Journal article

Desmoglein 2 promotes vasculogenic mimicry in melanoma and is associated with poor clinical outcome

Lih Yin Tan, Chris Mintoff, M Zahied Johan, Brenton W Ebert, Clare Fedele, You Fang Zhang, Pacman Szeto, Karen E Sheppard, Grant A McArthur, Erwin Foster-Smith, Andrew Ruszkiewicz, Michael P Brown, Claudine S Bonder, Mark Shackleton, Lisa M Ebert



Tumors can develop a blood supply not only by promoting angiogenesis but also by forming vessel-like structures directly from tumor cells, known as vasculogenic mimicry (VM). Understanding mechanisms that regulate VM is important, as these might be exploitable to inhibit tumor progression. Here, we reveal the adhesion molecule desmoglein 2 (DSG2) as a novel mediator of VM in melanoma. Analysis of patient-derived melanoma cell lines and tumor tissues, and interrogation of The Cancer Genome Atlas (TCGA) data, revealed that DSG2 is frequently overexpressed in primary and metastatic melanomas compared to normal melanocytes. Notably, this overexpression was associated with poor clinical outcome. ..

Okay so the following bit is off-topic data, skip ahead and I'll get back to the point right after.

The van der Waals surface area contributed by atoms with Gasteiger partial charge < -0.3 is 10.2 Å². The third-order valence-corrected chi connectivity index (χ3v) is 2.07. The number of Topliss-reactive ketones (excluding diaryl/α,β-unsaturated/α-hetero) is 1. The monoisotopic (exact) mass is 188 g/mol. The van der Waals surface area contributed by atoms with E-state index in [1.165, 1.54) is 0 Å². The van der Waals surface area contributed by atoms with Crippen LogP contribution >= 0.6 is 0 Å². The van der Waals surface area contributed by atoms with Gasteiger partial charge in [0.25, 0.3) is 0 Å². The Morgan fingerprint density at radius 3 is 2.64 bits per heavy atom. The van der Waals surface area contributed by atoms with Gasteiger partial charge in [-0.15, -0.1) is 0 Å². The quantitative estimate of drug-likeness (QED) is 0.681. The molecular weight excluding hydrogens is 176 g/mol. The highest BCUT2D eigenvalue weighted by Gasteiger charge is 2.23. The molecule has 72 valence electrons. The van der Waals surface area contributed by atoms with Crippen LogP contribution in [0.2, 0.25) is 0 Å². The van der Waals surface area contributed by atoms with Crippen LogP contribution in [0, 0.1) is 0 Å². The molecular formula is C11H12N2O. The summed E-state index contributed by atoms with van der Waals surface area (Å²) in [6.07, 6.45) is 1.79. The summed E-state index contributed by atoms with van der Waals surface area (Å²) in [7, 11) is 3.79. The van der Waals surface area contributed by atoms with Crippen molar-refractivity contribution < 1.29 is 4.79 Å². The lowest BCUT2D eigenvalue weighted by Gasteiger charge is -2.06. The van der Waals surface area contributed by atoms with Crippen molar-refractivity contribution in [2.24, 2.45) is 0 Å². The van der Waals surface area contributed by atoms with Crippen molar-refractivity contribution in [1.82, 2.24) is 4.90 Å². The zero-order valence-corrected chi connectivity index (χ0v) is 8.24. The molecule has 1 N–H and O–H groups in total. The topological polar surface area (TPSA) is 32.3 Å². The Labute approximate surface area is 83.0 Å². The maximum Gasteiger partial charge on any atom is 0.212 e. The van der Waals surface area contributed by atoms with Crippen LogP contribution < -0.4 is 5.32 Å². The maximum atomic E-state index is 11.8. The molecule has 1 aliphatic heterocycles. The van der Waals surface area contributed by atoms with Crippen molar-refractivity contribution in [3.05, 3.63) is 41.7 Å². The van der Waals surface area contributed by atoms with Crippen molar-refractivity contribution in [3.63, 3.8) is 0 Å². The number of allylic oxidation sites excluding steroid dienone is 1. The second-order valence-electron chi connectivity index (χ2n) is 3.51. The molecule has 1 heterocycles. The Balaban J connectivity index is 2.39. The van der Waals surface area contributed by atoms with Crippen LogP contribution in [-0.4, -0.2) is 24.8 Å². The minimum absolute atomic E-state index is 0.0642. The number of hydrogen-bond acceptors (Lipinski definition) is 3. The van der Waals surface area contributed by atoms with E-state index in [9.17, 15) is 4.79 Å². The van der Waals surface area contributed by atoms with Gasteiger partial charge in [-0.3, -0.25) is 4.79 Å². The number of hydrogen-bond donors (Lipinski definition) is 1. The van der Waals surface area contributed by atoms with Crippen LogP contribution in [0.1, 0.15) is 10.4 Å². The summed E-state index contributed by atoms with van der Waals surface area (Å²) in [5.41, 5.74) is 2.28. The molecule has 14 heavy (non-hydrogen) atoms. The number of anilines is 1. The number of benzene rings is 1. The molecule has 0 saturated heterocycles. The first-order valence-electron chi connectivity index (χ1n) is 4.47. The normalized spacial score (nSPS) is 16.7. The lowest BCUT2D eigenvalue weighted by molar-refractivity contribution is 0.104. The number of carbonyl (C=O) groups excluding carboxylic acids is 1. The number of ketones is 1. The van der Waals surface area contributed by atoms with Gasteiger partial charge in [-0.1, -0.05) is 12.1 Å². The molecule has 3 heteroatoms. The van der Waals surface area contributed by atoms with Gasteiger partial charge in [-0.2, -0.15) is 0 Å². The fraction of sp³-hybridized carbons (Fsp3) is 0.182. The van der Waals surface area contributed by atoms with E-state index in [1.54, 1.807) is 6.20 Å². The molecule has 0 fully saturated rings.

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Awarded by Heart Foundation Fellowship

Awarded by NHMRC Program Grant

Awarded by NHMRC

Awarded by NHMRC Program Fellowships

Funding Acknowledgements

LE was supported by an RAH Research Fund Florey Fellowship. MS was supported by veski and Pfizer Australia. CB was supported by a Heart Foundation Fellowship [CR 10A 4983]. GM was supported by the Lorenzo and Pamela Galli Charitable Trust and NHMRC Program Grant [1053792] and Fellowships [1002654; 1106576]. This project was supported by a grant from the NHMRC to CB and MS [1022150]; a Cancer Council SA Beat Cancer Project grant to LE, CB and MB; an NHMRC program grant to GM; The Lorenzo and Pamela Galli Charitable Trust, the Melbourne Melanoma Project, the Victoria Cancer Agency and the Victorian Institute of Forensic Medicine.